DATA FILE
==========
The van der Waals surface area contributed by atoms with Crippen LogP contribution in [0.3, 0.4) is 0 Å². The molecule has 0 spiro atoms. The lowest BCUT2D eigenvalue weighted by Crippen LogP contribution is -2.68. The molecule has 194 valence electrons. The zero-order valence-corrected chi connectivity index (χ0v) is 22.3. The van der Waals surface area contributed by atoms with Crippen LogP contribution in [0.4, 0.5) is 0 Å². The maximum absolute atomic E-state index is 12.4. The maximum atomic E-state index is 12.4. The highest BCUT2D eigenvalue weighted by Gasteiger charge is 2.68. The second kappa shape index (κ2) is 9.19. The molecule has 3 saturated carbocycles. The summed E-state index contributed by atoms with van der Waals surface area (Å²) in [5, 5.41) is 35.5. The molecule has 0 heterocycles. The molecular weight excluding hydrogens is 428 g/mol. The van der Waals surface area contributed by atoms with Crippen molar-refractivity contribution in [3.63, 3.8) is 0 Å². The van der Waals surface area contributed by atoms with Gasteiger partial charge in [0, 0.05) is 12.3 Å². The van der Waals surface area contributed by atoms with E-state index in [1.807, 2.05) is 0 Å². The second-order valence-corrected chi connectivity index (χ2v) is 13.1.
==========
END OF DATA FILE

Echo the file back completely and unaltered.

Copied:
The van der Waals surface area contributed by atoms with Crippen LogP contribution in [0.3, 0.4) is 0 Å². The molecule has 0 spiro atoms. The lowest BCUT2D eigenvalue weighted by Crippen LogP contribution is -2.68. The molecule has 194 valence electrons. The zero-order valence-corrected chi connectivity index (χ0v) is 22.3. The van der Waals surface area contributed by atoms with Crippen LogP contribution in [0.4, 0.5) is 0 Å². The maximum absolute atomic E-state index is 12.4. The maximum atomic E-state index is 12.4. The highest BCUT2D eigenvalue weighted by Gasteiger charge is 2.68. The second kappa shape index (κ2) is 9.19. The molecule has 3 saturated carbocycles. The summed E-state index contributed by atoms with van der Waals surface area (Å²) in [5, 5.41) is 35.5. The molecule has 0 heterocycles. The molecular weight excluding hydrogens is 428 g/mol. The van der Waals surface area contributed by atoms with Crippen molar-refractivity contribution in [3.63, 3.8) is 0 Å². The van der Waals surface area contributed by atoms with Gasteiger partial charge in [0, 0.05) is 12.3 Å². The van der Waals surface area contributed by atoms with E-state index in [1.807, 2.05) is 0 Å². The second-order valence-corrected chi connectivity index (χ2v) is 13.1.